• TM 4 years ago

      What products are you referring to where all this water leaves the watershed you are referring to?

      • Jack Duke 4 years ago

        Products that use water and cause water to leave the watershed: (1) All beverages are 85-99% water. Beer, wine, fruit juice, soft drinks, etc. are prominently manufactured in Michigan. (2) Agriculture. 90% of the water used in irrigation leaves the watershed as evaporation. Same for lawn and golf course irrigation. Irrigation is by far the greatest consumer of water in Michigan. (3) Steam produced for electric power generation or for cooling in industrial manufacturing processes.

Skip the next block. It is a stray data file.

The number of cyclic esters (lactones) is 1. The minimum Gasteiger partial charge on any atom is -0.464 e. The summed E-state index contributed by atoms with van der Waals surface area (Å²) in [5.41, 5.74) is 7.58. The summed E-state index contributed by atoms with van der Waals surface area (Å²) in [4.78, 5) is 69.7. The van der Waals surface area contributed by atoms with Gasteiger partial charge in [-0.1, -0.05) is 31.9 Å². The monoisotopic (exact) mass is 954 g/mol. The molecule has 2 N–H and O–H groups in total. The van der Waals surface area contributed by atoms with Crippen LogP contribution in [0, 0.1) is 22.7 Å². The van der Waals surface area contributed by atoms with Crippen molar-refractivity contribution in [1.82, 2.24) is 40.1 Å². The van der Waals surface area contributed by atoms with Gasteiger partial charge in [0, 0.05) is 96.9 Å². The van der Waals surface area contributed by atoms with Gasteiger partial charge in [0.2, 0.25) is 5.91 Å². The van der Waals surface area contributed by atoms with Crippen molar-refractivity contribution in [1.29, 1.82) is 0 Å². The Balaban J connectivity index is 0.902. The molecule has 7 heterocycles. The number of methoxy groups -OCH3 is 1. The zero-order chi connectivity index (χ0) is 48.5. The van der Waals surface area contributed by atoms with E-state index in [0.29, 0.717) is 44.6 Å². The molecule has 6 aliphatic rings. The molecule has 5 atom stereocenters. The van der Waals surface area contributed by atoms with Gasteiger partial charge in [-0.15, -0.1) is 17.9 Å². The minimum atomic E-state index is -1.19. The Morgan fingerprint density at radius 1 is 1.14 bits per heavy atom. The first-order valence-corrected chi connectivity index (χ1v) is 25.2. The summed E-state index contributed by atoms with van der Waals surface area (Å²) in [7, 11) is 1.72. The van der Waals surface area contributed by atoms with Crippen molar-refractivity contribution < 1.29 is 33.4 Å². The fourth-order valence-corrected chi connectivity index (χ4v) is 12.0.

2. Bob 4 years ago

    There is currently a big stink in north Florida where Nestle is wanting to withdraw water from Ginnie Springs (a far lower volume source than the Great Lakes. It seems that Nestle is Grasping at straws.

  3. evan james 4 years ago

    where are the sources?

  4. Lincoln 2 years ago

    Great article. This is important for everyone to know.